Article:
OCT 30 (Milwaukee Journal) - So the Bears are going to roll all over the Packers Sunday, eh? They are going to roll over them just as they rolled over Cleveland and Detroit and the Cardinals and Pittsburgh? Well, come spend a day up here and let your feelings be known. Curly Lambeau and his right hand bower, Red Smith, just laugh. The Packers themselves snap out a surly "Oh, yeah?" And the townspeople, who would gladly die for dear old Lambeau U at a time like this want to fight. There is an amazing confidence in this town with the game only a few days away. It is not the phony kind, either, the kind that a brash King Levinsky utters before he goes into the ring to collapse against Joe Louis. It is all-wool. "Look, pal," a bartender on one of the main stem's oasis as he dug down behind the bar and came up with a little piece of paper folded to hold a powder. "This is a Mickey Finn. This is what those Packers are going to slip Mr. Halas Sunday and he isn't going to know he is getting it." The source of all optimism is the Packers themselves, of course. They know they were licked by the Bears up here September 28. They know they have played in and out ball much of the other time. But they know, too, what they can do when they really settle down, and they have settled down for this game as seldom before. On the mechanical side of the game they feel that their own stuff is just as good as the stuff off the "T". On the physical side, they feel they have just as much speed and just as much weight as the Bears. On the mental side they feel they have an edge. Curly explained the mental attitude: "All the talk that the Bears are going to devour us," he said, "has had a tremendous effect on the squad. It has been one of our problems up here all year to get the boys into a frame of mind in which they would put out as we have felt right along they could. They went about one game after another in a matter of fact way and nothing we did seemed to affect them. But this talk about the omnipotent Bears, about a slaughter Sunday - it challenged them. They're in a fine frame of mind now." Lambeau also turned back to the first game. "I know a lot of people feel that the Bears, because they scored in four plays after we had taken the lead, 17-15, could have scored on us any time they wanted to. Don't ever think they could or that they tried to hold down the score on us. If there is anything Halas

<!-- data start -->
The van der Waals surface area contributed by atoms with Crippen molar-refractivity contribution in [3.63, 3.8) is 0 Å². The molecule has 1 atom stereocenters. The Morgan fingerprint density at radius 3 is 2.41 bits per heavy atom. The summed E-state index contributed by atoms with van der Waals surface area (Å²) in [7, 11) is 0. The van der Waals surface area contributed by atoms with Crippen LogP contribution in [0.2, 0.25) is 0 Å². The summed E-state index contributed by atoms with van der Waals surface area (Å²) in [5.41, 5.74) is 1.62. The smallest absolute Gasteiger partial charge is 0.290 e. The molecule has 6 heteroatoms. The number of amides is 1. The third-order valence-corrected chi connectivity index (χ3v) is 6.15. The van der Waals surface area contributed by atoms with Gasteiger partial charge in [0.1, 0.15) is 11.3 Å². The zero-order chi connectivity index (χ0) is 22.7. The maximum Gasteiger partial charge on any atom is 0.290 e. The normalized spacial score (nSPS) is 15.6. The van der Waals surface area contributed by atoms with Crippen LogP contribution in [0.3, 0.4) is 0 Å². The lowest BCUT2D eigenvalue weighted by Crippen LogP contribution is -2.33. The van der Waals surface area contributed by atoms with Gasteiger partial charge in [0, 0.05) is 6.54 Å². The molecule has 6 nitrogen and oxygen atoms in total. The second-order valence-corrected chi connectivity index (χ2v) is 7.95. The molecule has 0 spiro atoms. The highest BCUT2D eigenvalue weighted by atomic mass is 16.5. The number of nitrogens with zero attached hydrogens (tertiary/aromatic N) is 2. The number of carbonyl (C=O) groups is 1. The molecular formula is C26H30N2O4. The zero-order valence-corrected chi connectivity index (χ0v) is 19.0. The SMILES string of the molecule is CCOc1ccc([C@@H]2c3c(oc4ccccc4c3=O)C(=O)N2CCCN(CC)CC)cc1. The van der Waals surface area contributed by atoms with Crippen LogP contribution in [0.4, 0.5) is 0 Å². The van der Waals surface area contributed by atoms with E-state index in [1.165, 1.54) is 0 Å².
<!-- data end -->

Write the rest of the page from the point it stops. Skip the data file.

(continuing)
OCT 31 (Green Bay) - Coach Curly Lambeau is not doing much talking these days, but you can bet that it is not for lack of plenty to say. Sunday afternoon the Green Bay Packers will be in Chicago for their greatest test of the season so far - against the unbeaten Chicago Bears. Lambeau never talks before games like that. George Halas, the mastermind of the Bears, is becoming more worried each day because of Lambeau's self-imposed ban on conversation. Halas fears that Lambeau is cooking somethinig. One announcement came out of the Packer camp today: That center Tom Greenfield is also working at tackle. This was the most important change in the line since Russ Letlow, a five year veteran, returned to his guard position earlier this week. The Packers will leave Green Bay on the North Western road at 1 o'clock p.m. Saturday. Thousands of fans have been disappointed because they were unable to obtain tickets. The entire game will be broadcast over the air, however, and local followers may tune to stations WTAQ or WTMJ at 1:25 p.m. Sunday. An overflow crowd of 46,300 will be in Wrigley field for the conflict. It will be the largest crowd in the history of professional football in Chicago. The Packers are out for revenge, and to stay in the running for the NFL championship. In Green Bay Sept. 28, the